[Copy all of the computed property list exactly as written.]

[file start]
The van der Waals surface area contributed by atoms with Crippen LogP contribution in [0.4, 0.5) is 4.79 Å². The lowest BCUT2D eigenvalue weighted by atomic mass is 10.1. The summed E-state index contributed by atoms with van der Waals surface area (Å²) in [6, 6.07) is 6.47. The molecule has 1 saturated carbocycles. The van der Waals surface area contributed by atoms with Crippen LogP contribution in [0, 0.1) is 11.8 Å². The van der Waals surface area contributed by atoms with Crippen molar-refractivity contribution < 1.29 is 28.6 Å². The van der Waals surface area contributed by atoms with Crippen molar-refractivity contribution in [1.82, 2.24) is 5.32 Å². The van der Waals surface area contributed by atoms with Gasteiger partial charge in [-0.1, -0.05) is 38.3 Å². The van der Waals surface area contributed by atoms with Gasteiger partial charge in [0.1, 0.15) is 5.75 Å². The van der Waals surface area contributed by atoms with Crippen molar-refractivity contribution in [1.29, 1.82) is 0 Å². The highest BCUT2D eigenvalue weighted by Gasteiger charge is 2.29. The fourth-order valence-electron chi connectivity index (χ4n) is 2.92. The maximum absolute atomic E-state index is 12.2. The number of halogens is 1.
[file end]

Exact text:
The van der Waals surface area contributed by atoms with Crippen LogP contribution in [0.4, 0.5) is 4.79 Å². The lowest BCUT2D eigenvalue weighted by atomic mass is 10.1. The summed E-state index contributed by atoms with van der Waals surface area (Å²) in [6, 6.07) is 6.47. The molecule has 1 saturated carbocycles. The van der Waals surface area contributed by atoms with Crippen LogP contribution in [0, 0.1) is 11.8 Å². The van der Waals surface area contributed by atoms with Crippen molar-refractivity contribution < 1.29 is 28.6 Å². The van der Waals surface area contributed by atoms with Crippen molar-refractivity contribution in [1.82, 2.24) is 5.32 Å². The van der Waals surface area contributed by atoms with Gasteiger partial charge in [-0.1, -0.05) is 38.3 Å². The van der Waals surface area contributed by atoms with Gasteiger partial charge in [0.1, 0.15) is 5.75 Å². The van der Waals surface area contributed by atoms with Crippen molar-refractivity contribution in [1.29, 1.82) is 0 Å². The highest BCUT2D eigenvalue weighted by Gasteiger charge is 2.29. The fourth-order valence-electron chi connectivity index (χ4n) is 2.92. The maximum absolute atomic E-state index is 12.2. The number of halogens is 1.